In one embodiment of the present invention, a portion of inner writing element 20 is provided with first writing tip 30 positioned outside outer barrel 12 and available for marking operations, and outer writing element 22 is moveable from a position with second writing tip 32 substantially entirely within outer barrel 12 to a position with second writing tip 32 outside outer barrel 12. In such a configuration, inner writing element 20 can be used to mark a surface. Conversely, in another embodiment, a portion of outer writing element 22 may be fixed and inner writing element 20 may be moveable from a position with writing tip 30 substantially entirely within outer barrel 12 to a position with writing tip 30 outside outer barrel 12. In yet another embodiment, both writing elements 20, 22 may be moveable from a position with a respective writing tip substantially entirely within outer barrel 12 to a position with a respective writing tip outside outer barrel 12.
Exemplary relative positioning and construction of writing elements 20, 22 may be appreciated with reference to
Inner writing element 20 can be a highlighter, marker, ball point pen, roller ball pen, felt-tipped pen, fountain pen, or any other type of writing element using a fluid-based writing medium. In other embodiments, inner writing element 20 can be a pencil, stylus, chalk, charcoal, lead, or any other type of writing element using a solid-type writing medium. If desired, in order to limit the overall outer diameter of writing instrument 10, inner writing element 20 may be selected to have as small an outer diameter as possible. In such case, inner writing element 20 would generally not have a filler-type writing medium reservoir, as such reservoirs tend to occupy more space than a tube-type writing medium reservoir to hold a given amount of writing medium. For instance, any writing element utilizing a tubular reservoir for holding writing medium, or any solid-type writing medium may be used to keep the overall diameter of writing instrument 10 as close to that of a standard single-writing-element writing instrument. Preferably, such writing element is rigid or semi-rigid for purposes as will become apparent. For the sake of convenience, such writing elements are referenced herein as “structurally stable thin writing elements,” in contrast with filler-type writing elements utilizing filler-type writing medium reservoirs and the like that result in bulky writing elements that cause an overall increase in the outer diameter of writing instrument 10 upon insertion within outer writing element 22. As used herein, a filler-type writing medium reservoir is a writing medium reservoir that contains porous material (made of polymers (natural or synthetic), ceramics, metals, or the like) for holding a writing medium (such as within its pores) without allowing the writing medium to flow freely, yet allowing the writing medium to be extracted (such as by a wick using capillary forces) for application to a surface as desired. The pores can be formed in any of a variety of ways—such as by blow molding, by sintering, or by fiber bundling. It will be appreciated that these examples of writing elements are merely illustrative and the present invention is not necessarily limited thereto. It will further be appreciated that the term “writing medium” is used for the sake of convenience and is not intended to limit the “writing element” to specifically “writing” operations, as the invention is not limited to “writing” operations, as noted above.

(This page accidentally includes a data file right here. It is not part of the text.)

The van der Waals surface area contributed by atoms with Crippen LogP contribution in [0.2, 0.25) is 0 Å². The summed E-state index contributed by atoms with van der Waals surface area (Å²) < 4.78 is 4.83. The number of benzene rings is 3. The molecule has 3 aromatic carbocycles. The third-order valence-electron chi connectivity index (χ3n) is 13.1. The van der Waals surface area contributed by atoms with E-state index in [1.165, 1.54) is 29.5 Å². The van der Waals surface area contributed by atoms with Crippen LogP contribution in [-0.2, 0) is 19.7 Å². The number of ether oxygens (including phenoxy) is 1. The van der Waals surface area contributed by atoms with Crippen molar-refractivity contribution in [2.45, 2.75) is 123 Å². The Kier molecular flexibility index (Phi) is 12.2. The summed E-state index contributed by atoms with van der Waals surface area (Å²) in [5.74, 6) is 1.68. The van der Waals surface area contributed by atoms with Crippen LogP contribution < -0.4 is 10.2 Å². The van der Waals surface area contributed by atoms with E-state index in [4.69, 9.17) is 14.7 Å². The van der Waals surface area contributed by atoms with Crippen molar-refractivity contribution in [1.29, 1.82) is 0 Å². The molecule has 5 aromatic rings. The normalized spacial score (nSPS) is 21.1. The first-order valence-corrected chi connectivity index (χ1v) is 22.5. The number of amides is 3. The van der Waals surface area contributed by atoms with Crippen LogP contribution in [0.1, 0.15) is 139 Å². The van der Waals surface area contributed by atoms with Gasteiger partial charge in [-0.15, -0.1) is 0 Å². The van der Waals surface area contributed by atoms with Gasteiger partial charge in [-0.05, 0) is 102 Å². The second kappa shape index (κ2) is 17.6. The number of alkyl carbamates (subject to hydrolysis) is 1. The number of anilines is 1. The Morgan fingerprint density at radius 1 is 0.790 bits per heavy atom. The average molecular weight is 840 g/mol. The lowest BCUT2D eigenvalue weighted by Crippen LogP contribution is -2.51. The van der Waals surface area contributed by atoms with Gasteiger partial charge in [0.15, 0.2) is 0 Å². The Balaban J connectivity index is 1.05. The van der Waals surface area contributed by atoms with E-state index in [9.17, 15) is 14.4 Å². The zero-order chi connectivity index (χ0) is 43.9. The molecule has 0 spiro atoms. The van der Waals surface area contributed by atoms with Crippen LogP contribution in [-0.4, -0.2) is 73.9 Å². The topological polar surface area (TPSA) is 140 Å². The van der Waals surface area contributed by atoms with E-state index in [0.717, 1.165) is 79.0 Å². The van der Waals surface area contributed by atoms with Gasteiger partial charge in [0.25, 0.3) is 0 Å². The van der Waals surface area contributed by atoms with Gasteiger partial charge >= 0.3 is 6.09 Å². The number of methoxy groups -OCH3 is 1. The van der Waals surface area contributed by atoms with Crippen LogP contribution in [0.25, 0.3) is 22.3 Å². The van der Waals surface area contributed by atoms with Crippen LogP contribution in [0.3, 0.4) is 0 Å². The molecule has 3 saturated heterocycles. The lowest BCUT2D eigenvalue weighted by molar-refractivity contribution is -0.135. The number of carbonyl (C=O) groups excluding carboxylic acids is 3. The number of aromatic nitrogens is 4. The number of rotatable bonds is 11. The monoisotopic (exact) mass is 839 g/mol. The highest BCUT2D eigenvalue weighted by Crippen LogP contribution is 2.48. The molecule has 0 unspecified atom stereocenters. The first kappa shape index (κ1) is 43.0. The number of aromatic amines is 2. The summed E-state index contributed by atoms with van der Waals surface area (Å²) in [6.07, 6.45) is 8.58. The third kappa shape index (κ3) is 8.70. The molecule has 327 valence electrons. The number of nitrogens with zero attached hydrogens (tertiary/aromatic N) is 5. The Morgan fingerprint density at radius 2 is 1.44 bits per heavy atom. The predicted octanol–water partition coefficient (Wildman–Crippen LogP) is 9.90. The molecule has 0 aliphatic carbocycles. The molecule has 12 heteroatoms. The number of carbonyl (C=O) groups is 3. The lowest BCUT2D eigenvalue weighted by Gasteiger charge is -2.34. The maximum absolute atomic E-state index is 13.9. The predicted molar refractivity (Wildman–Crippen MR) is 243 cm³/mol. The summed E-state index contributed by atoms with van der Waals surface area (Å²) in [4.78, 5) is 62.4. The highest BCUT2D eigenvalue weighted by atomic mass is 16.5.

In the embodiment of
First writing medium reservoir 28 can be a writing medium tube or ink tube (i.e., hollow tube capable of holding ink), such as those known in the art. Unlike a filler-type writing medium reservoir, which is also generally known in the art, the writing medium tube has no filler material for holding writing medium. Nonetheless, the first writing medium reservoir 28 can also be a filler-type writing medium reservoir (not shown) —e.g., filler material saturated with marking medium.
In one embodiment, outer writing element 22 has two distinct members—second writing tip 32 and second writing medium reservoir 34. Moreover, second writing tip 32 may be in direct operative contact with second writing medium reservoir 34. It should be noted that second writing tip 32 and second writing medium reservoir 34 can be one unitary piece instead. In the embodiment of
Second writing tip 32 preferably is formed and configured to have a wall thickness thick enough to permit formation of an inner axial passage 24 therethrough without collapsing during writing. Also, second writing tip 32 should be formed so that a consistent line may be drawn each time it is used.